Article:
Nearly a year ago, one of the online Integral forums put out a request for case studies covering organisations where Spiral Dynamics Integral or the Integral lens had made a measurable difference to a project outcome. No sector or geographical boundaries. It became very clear to me, in reading the subsequent threads, that two of the most powerful sets of lenses have remained as intellectual toys – admired by thousands, played with by many but only used by a few.
The Internet has provided us with two great gifts; information and connectivity. There are a plethora of web sites offering content concerning all aspects of the Integral model, from Integral art to Integral politics, from discussions on gender to meditative practice. The challenge remains. Where are the projects, contracts, local authorities, national governments, housing associations and armed units that are known and recognised to be using these lenses to navigate them? It is over fifteen years since the publication of Beck and Cowan’s seminal work, Spiral Dynamics, and thirteen years since Ken Wilber published Integral Psychology and the first phase of the Integral Institute was established. We have the examples of Don’s work in South Africa, Elza Maalouf’s great work in the Middle East, and other projects in Iceland and Mexico, but thousands of people have read the books, done the courses and fill forums.
My perception of the challenge has been that we have concentrated almost totally on the top quadrants of the Integral model. The energy and application have been centred on how this shows up in our personal thinking and in our personal development practice. We have seen the integral light and we have proselytized to others, but we have failed to engage in constructing the supporting frameworks in the lower quadrants to make a difference in our life conditions. We have attended multiple on-line conversations, each of us holding some small part of a greater puzzle, but there has been no table to assemble the parts on. We have failed to use the knowledge in application and to construct our own habitat from which we can interact to make a difference, however small or large our personal sphere of influence.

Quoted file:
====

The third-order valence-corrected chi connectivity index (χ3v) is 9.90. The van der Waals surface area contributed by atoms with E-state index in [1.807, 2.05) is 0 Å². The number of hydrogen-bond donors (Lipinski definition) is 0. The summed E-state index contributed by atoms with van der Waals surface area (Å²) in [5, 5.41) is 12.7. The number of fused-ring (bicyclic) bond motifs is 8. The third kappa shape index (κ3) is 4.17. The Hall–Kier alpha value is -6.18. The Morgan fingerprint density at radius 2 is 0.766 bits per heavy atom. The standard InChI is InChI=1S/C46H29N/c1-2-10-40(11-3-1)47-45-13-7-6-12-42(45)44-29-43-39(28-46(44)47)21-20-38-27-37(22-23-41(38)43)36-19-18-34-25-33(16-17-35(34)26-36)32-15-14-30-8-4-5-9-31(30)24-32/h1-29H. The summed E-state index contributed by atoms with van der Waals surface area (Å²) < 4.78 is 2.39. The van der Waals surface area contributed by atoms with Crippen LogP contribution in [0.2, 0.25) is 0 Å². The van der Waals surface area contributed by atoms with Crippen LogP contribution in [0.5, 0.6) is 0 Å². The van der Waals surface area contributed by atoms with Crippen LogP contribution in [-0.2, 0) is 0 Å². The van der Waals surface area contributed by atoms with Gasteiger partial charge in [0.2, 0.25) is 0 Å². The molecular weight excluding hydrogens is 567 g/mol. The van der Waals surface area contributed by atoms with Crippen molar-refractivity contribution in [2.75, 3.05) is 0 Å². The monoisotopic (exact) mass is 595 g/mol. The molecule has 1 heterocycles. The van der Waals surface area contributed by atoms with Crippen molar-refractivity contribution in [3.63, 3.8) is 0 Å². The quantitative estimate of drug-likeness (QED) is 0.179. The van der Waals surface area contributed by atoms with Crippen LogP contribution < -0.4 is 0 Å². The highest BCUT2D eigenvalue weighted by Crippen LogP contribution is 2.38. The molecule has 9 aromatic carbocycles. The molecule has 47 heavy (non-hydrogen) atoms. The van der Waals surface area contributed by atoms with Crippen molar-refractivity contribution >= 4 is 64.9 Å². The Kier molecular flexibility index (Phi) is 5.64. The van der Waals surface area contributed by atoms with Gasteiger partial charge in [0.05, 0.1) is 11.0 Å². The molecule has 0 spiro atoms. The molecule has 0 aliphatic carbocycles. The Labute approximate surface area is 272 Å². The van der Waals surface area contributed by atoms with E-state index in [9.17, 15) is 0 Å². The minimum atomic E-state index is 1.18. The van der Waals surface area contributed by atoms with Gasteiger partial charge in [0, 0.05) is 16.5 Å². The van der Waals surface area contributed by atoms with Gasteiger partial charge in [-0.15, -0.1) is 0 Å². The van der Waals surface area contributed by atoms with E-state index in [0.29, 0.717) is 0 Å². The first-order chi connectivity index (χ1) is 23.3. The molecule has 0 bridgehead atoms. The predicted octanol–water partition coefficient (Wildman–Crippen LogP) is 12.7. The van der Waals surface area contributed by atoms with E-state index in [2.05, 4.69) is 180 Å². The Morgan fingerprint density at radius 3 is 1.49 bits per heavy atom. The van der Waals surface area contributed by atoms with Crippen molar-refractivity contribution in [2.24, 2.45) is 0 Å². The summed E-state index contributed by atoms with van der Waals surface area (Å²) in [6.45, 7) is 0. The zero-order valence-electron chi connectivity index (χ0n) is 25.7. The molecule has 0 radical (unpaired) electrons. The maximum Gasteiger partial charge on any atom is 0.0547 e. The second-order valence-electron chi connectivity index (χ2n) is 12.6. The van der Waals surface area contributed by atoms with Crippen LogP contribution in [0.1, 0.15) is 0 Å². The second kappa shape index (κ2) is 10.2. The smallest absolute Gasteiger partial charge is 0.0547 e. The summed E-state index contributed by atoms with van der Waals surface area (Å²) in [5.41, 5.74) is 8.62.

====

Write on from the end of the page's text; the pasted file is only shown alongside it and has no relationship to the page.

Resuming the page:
The Integral Village is an attempt to correct the omission and to fill the need of a lower quadrant cooperative, self organising, flexing structure that will support practical interaction. We are building a community where individuals can find like minds, either by geography or sector, and then create a collaborative workspace to run projects and support each other. The initiative seeks to add the missing connectivity and sense of agency to the wealth of content that already abounds. The community connects Villagers with regular video conferencing calls where participants can see each other and screen-share to assemble parts of a puzzle. This is not another Integral site with Mother Bird feeding the young. This is a place for exploration and prototyping around what might be possible if we build from the ground up using the Integral and SDi lenses.
The next time somebody asks the question about Integral and SDi case studies, I want there to be hundreds to choose from in a wide range of sectors and locations. The Integral Village is a step towards bringing agency to the Integral community. We want the toys to become tools that work, not just wonderful distractions that entrance.
About the Author
Ian McDonald is an experienced engineer who spent many years working in the offshore industry. The last fifteen years have been devoted to exploring the boundaries of the human mind. Ian has run training sessions for Integral, SDi and Spiritual Intelligence. He is the founder of the Integral Life Centre in the UK. He is currently developing The Integral Village community, the UK Centre for Human Emergence, and SQ21 coaches training in Europe for Cindy Wigglesworth. Ian lives with his wife Christine in a rural location in North Wales.
Integral Village: www.theintegralvillage.org , Membership is free.